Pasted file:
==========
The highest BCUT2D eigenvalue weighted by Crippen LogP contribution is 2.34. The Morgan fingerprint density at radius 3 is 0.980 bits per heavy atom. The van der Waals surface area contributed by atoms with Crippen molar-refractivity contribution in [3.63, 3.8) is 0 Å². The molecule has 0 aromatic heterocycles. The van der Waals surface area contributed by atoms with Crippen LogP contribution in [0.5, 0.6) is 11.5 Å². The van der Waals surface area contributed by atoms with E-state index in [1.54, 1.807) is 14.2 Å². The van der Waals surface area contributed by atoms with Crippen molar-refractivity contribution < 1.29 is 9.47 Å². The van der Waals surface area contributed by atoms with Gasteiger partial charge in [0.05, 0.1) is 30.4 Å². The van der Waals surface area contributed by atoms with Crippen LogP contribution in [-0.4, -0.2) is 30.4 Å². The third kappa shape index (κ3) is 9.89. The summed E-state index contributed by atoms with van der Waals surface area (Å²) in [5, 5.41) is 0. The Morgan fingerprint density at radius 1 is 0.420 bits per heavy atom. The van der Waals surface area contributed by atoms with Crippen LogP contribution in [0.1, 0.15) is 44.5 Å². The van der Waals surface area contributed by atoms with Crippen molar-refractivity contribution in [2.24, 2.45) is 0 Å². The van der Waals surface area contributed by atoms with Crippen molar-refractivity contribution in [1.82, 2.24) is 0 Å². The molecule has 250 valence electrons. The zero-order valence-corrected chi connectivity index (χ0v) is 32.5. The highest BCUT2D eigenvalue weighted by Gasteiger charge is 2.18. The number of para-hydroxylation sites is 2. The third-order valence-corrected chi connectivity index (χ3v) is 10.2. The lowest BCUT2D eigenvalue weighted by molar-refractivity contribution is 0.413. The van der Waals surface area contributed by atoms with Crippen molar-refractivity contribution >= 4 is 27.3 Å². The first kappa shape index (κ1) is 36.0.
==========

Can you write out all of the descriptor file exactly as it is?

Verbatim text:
The highest BCUT2D eigenvalue weighted by Crippen LogP contribution is 2.34. The Morgan fingerprint density at radius 3 is 0.980 bits per heavy atom. The van der Waals surface area contributed by atoms with Crippen molar-refractivity contribution in [3.63, 3.8) is 0 Å². The molecule has 0 aromatic heterocycles. The van der Waals surface area contributed by atoms with Crippen LogP contribution in [0.5, 0.6) is 11.5 Å². The van der Waals surface area contributed by atoms with E-state index in [1.54, 1.807) is 14.2 Å². The van der Waals surface area contributed by atoms with Crippen molar-refractivity contribution < 1.29 is 9.47 Å². The van der Waals surface area contributed by atoms with Gasteiger partial charge in [0.05, 0.1) is 30.4 Å². The van der Waals surface area contributed by atoms with Crippen LogP contribution in [-0.4, -0.2) is 30.4 Å². The third kappa shape index (κ3) is 9.89. The summed E-state index contributed by atoms with van der Waals surface area (Å²) in [5, 5.41) is 0. The Morgan fingerprint density at radius 1 is 0.420 bits per heavy atom. The van der Waals surface area contributed by atoms with Crippen LogP contribution in [0.1, 0.15) is 44.5 Å². The van der Waals surface area contributed by atoms with Crippen molar-refractivity contribution in [2.24, 2.45) is 0 Å². The van der Waals surface area contributed by atoms with Crippen molar-refractivity contribution in [1.82, 2.24) is 0 Å². The molecule has 250 valence electrons. The zero-order valence-corrected chi connectivity index (χ0v) is 32.5. The highest BCUT2D eigenvalue weighted by Gasteiger charge is 2.18. The number of para-hydroxylation sites is 2. The third-order valence-corrected chi connectivity index (χ3v) is 10.2. The lowest BCUT2D eigenvalue weighted by molar-refractivity contribution is 0.413. The van der Waals surface area contributed by atoms with Crippen molar-refractivity contribution >= 4 is 27.3 Å². The first kappa shape index (κ1) is 36.0.